Creative Dreaming #Dream Classic: 3 Ways to get Creative in Your Dreaming

Patricia Garfield

Creative Dreaming, written by Patricia Garfield Ph. D. published in 1974, is still in print. There is a reason for it. This blog will give you three reasons to get creative with your dreams.



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Creative Dreaming tip #1:ask for a gift

When I read this book about 30 years ago, I finished it at once. I was still living in my parents’ house and I secretly left on the light. I had made a canopy bed for myself, so I could close the curtains surrounding my bed and read it using my flash light. The thing that thrilled me at the core of my soul was that it tought me I was able to use my dream to solve problems in a creative way. Up till that time, the only thing I knew about dreams is that you had to tell them to a therapist, who would listen and shake his head. This book told me that I should ask each dream person for a gift. By the time I read it, it was already 03 am in the morning and I dozed off to sleep…

In my dream I see my godmother Anne. I greet her with a smile, because she has been dead for many years and I am delighted to see her again. I embrace her and hug her tight, while I enjoy the feeling of love flowing between our hearts. In a magical way I feel how the love and affection between us communicates in ways that are so familiar to me. But waking up, I still can not find words for this feeling of flowing connection. I ask Anne for a gift and she gives me a yellow rose. 

When I woke up I felt like a million bucks. I told my father about it, because Anne was his older sister. Only years later, when I studied psychology at Tilburg university, one of my classmates told me that a yellow rose is a sign of friendship.

creative dreaming
Photo: pinterest


Creative Dreaming tip #2: Senoi dreamers

For the first time in my life, I found out about a tribe called “The Senoi”. A group of Malaysian Hunter gatherers who used their dreams in a particular way that was of great benefit to their society: no wars, no arguments, no murders. They created a paradise. Kilton Stewart was the first person to write about Senoi dreamers in his book Pygmees and the Dream Giants“. The Senoi dreamers had a clear and sensible set of rules:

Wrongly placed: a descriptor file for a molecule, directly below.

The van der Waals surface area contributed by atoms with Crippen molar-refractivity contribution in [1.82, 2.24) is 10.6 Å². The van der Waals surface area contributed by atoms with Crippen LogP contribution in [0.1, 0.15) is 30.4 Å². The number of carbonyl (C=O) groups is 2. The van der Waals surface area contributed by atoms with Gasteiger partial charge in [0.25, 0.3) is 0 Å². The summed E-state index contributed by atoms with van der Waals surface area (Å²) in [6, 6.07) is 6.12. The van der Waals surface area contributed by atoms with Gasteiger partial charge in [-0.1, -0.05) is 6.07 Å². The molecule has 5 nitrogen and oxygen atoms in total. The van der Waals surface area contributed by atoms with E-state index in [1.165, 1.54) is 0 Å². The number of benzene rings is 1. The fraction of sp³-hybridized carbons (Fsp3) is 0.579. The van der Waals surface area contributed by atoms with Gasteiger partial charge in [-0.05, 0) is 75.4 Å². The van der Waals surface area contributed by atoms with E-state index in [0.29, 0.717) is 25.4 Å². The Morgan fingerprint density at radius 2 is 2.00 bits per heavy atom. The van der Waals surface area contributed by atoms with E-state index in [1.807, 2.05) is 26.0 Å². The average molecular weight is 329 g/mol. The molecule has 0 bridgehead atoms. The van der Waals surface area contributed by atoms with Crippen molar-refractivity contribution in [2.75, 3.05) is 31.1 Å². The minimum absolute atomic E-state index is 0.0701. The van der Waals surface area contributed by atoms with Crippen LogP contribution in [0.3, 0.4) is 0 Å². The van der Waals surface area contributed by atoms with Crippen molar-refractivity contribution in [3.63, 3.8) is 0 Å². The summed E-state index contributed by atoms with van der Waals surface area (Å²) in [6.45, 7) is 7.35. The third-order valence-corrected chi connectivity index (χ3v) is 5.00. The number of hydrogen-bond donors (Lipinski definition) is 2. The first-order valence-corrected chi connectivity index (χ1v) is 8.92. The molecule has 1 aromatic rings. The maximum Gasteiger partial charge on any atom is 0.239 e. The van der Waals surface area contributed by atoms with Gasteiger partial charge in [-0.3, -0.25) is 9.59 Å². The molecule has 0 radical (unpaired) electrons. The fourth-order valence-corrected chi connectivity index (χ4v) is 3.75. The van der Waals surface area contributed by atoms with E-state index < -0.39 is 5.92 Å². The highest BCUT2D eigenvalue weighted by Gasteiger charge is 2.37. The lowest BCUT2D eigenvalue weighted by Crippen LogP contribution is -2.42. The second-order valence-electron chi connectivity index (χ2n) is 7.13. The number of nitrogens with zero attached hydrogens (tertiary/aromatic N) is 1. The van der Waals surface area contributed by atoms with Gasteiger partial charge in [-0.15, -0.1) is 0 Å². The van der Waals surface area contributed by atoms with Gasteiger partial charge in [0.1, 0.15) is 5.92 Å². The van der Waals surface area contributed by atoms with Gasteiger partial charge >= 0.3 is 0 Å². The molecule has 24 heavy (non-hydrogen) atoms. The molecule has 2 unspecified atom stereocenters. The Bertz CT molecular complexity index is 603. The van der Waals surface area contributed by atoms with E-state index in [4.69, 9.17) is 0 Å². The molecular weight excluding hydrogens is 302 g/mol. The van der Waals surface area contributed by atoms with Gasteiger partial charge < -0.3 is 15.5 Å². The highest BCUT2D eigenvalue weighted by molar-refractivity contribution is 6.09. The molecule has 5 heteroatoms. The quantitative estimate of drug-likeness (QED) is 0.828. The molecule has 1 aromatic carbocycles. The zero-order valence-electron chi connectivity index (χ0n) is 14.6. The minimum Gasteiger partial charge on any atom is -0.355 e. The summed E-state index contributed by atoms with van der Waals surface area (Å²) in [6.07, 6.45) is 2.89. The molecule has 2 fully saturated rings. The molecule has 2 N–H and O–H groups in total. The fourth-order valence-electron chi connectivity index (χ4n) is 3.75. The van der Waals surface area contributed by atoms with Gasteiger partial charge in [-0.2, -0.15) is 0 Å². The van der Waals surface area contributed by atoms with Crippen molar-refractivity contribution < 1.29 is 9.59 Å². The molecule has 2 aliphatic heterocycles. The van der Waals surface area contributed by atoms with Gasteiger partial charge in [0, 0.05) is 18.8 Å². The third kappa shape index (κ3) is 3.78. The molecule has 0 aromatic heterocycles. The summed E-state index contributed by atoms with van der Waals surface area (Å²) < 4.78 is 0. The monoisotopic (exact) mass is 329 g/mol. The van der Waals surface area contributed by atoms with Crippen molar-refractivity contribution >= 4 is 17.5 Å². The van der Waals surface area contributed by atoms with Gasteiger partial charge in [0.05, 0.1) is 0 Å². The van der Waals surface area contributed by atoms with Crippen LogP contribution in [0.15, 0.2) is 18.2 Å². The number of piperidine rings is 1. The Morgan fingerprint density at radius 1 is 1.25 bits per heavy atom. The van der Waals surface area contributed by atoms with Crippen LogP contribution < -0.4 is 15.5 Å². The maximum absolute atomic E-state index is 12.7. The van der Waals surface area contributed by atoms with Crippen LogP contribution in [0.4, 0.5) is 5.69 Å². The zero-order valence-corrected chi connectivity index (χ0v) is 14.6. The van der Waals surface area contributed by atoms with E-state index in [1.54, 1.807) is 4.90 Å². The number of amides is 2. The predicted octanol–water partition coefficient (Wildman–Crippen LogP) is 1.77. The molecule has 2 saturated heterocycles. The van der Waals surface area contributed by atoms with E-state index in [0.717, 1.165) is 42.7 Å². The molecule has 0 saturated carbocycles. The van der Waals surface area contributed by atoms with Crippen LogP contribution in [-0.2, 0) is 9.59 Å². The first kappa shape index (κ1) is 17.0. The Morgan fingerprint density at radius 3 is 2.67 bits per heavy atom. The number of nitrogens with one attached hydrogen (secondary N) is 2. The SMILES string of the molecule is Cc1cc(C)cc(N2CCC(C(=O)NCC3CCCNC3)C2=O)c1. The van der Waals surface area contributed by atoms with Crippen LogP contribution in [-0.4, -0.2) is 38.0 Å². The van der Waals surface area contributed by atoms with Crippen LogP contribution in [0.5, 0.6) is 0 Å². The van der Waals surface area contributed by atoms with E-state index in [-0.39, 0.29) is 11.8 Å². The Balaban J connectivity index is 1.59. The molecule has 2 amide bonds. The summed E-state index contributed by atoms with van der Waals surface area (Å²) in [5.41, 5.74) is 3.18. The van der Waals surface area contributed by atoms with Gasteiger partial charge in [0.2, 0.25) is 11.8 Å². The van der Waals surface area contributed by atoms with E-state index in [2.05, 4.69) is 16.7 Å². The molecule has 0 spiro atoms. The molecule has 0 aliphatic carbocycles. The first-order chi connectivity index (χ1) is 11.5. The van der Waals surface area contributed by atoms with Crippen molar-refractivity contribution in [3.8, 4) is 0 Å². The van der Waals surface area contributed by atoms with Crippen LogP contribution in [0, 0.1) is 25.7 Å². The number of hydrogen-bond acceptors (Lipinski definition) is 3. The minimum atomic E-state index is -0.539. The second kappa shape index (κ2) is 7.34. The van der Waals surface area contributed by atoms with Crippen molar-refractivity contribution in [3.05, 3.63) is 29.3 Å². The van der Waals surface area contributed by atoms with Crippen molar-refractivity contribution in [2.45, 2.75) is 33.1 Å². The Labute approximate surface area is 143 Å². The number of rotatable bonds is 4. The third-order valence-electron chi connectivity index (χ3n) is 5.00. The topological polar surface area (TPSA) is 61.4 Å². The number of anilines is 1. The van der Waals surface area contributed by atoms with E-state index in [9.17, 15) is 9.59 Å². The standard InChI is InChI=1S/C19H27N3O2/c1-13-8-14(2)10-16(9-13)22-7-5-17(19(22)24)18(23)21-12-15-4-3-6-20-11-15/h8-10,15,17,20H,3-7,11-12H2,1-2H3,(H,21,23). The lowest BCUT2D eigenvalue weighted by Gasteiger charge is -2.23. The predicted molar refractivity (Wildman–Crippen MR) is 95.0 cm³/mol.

You have to search for dream friends and ask them to help you in times of trouble.

You have to defeat each enemy relentlessly. 

Each enemy is only an enemy as long as you fear him.

Always search for pleasant experiences in your dreams.

You can never ever experience too much love.

(There are more of them in the book) Those were simple and pleasant rules. And because it immediately worked for me I was addicted to dreaming from that moment on. It was one of the main reasons I choose to study psychology. I felt relieved to be given permission to fight with enemies. And it did make me a stronger person in waking life.

Creative Dreaming Tip #3: dream creative
Creative Dreaming
Branching Woman

Patricia Garfield is a very creative person. Using dreams to paint, create and write poetry. In one of the dreams she describes in Creative Dreaming, she looks in the mirror and sees that out of her head grow branches. This dream she calls “Branching Woman”. Soon she finds out this is an ancient moon related symbol of the crescent moon. The dream is the start of a wonderful career as a dream expert. She wrote a beautiful poem about this dream:

Branching Woman

Great Matriarch! Mother of dreamy
life paths that diverge and reach
like trees into the future, hear me.

Come, as when I first saw you shake
your shimmering limbs into reveal
the finest course for me to take.

Full-crowned, your grand branches traced
parting routes, like antler-thoughts,
feeling our the choices faced…

Blaze again, Mighty Mother! Stir your boughs.
Shake your horns, Point out the branch
to advance to fullest life that time allows.

Patricia Garfield as inspiration

Patricia Garfield has been an inspiration for me. She supported my dreams and health research and participated my “Healing panel” on the IASD conference of 2014: “On The Golden Gateway to Dreams” together with shaman Paul Overman, Sandy Ginsberg M.S., M.F.T. and me.

And even though Patricia Garfield has so much more knowledge and wisdom when it comes to dreams I feel we are kindred spirits. Just like her, I had a “branching dream” in which the branches grew out of my belly.
I admire her for her loving presence and her kindness. Readers who have not yet read Creative Dreaming should treat themselves to a copy. You will not regret it.


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